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Maha Shivratri Festival

Maha Shivaratri is a Hindu festival celebrated annually in honour of the deity Shiva. The festival commemorates the wedding of Shiva and Parvati, and is also regarded to be the occasion that the deity performs his divine dance, called the Tandava.

A Shivaratri – "night of Shiva" – is observed on the night before the new moon during every month of the luni-solar Hindu calendar. So there are 12 shivratris each year. Once a year, in late winter and before the arrival of summer (February/March), this night is observed as "Maha Shivaratri" – "the great night of Shiva".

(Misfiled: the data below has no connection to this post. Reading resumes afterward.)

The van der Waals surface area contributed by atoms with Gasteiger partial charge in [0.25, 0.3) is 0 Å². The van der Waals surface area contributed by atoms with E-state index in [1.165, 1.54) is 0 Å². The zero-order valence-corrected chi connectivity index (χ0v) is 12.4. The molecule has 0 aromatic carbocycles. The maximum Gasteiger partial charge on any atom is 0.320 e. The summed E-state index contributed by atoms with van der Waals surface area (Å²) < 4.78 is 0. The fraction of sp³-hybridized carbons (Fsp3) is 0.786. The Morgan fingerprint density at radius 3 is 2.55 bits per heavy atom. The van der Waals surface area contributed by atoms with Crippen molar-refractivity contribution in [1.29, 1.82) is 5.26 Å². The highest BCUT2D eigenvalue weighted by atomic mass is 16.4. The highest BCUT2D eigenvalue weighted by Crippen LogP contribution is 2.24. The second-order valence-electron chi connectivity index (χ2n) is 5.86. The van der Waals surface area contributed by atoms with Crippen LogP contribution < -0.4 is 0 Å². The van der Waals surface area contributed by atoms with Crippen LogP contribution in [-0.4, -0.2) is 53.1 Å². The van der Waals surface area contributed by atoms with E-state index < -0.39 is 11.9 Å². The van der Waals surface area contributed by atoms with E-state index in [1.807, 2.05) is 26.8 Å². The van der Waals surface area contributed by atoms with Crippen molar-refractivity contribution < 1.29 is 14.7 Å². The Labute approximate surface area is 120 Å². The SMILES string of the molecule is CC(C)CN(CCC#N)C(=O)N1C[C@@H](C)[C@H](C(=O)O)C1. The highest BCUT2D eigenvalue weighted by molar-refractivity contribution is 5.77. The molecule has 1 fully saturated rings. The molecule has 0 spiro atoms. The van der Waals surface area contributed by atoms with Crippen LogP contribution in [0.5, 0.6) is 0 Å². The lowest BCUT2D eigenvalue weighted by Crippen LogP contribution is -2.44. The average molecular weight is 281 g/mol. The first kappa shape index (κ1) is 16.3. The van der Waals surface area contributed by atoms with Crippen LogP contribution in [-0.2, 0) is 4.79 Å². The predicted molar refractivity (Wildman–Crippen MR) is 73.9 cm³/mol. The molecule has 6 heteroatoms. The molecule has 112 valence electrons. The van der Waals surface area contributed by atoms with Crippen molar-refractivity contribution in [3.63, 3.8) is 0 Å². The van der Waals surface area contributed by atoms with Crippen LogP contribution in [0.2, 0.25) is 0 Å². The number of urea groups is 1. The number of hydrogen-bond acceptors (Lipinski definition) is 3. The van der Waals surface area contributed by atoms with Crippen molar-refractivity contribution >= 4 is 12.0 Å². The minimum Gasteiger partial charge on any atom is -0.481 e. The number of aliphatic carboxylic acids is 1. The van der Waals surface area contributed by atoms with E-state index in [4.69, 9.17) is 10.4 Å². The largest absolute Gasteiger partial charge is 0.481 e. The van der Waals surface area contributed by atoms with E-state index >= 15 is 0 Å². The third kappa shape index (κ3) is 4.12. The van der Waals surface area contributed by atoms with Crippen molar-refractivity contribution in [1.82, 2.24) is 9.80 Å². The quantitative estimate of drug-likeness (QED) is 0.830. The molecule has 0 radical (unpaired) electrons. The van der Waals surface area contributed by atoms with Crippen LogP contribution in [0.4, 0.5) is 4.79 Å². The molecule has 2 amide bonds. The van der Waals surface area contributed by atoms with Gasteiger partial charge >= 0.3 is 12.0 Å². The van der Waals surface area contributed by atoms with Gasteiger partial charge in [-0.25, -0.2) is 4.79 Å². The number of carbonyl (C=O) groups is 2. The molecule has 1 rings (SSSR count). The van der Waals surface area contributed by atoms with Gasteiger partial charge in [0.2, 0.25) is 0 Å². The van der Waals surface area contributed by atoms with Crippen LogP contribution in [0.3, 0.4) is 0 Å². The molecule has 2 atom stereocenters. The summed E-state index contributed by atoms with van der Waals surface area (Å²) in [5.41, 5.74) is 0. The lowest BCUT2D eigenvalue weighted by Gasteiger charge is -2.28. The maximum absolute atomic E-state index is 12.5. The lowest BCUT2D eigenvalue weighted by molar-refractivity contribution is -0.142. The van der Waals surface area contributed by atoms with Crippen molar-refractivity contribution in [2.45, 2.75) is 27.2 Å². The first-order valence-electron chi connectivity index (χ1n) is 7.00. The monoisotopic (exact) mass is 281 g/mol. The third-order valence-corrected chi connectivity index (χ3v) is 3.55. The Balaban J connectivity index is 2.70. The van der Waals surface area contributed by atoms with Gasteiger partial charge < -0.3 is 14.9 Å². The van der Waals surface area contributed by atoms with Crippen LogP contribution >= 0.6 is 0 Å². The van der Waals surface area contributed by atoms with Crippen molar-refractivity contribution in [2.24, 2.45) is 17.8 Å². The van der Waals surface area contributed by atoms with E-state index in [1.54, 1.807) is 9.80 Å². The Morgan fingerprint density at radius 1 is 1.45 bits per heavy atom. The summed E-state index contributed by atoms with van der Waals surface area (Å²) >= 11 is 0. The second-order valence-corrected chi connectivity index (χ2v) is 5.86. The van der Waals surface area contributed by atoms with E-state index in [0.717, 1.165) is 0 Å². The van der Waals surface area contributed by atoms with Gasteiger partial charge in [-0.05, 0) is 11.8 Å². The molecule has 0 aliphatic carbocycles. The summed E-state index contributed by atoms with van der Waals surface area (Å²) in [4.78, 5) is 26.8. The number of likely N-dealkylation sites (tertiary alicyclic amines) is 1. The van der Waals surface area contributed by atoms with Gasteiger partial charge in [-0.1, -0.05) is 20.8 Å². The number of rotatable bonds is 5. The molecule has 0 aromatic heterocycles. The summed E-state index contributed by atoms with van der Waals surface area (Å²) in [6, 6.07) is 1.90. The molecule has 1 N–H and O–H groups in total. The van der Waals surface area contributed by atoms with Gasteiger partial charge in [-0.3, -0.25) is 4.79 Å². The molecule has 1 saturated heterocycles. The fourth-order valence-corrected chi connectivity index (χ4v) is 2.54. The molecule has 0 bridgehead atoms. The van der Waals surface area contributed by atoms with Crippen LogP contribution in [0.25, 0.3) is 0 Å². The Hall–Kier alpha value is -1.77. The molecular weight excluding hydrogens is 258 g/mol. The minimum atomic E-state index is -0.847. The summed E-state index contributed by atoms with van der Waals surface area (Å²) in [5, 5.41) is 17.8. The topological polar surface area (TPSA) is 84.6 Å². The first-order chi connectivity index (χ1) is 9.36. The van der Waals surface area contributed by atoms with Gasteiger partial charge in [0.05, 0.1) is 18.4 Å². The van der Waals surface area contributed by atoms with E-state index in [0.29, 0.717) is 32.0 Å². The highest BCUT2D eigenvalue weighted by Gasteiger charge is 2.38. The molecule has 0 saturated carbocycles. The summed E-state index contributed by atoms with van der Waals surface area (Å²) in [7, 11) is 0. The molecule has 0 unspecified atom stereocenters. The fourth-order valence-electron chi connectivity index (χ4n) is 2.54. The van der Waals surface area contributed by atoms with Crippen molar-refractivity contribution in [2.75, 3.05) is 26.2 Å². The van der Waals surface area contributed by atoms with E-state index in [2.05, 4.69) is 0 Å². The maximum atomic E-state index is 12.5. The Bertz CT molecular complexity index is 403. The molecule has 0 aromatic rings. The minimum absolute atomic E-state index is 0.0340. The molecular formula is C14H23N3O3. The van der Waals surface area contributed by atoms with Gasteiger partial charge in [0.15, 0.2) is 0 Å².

This day falls in the month of Phalguna as per the North Indian Hindu calendar and in Magha as per the South Indian Hindu calendar (see Amanta and Purnimanta systems). According to the South Indian calendar, Maha Shivaratri is observed on Chaturdashi Tithi during Krishna Paksha in the month of Magha, and in other parts of India, on the 13th or 14th night of Krishna Paksha in Phalguna of the Hindu calendar, the Gregorian date remaining the same.

It is a notable festival in Hinduism, marking a remembrance of "overcoming darkness and ignorance" in life and the world. It is observed by remembering Shiva and chanting prayers, fasting, and meditating on ethics and virtues such as honesty, non-injury to others, charity, forgiveness, and the discovery of Shiva. Ardent devotees stay awake throughout this night. Others visit one of the Shiva temples or go on a pilgrimage to the Jyotirlingams. The festival has been integral to Hinduism and its origin predates recorded history, but some western Indologists believe this festival originated in 5th century BCE.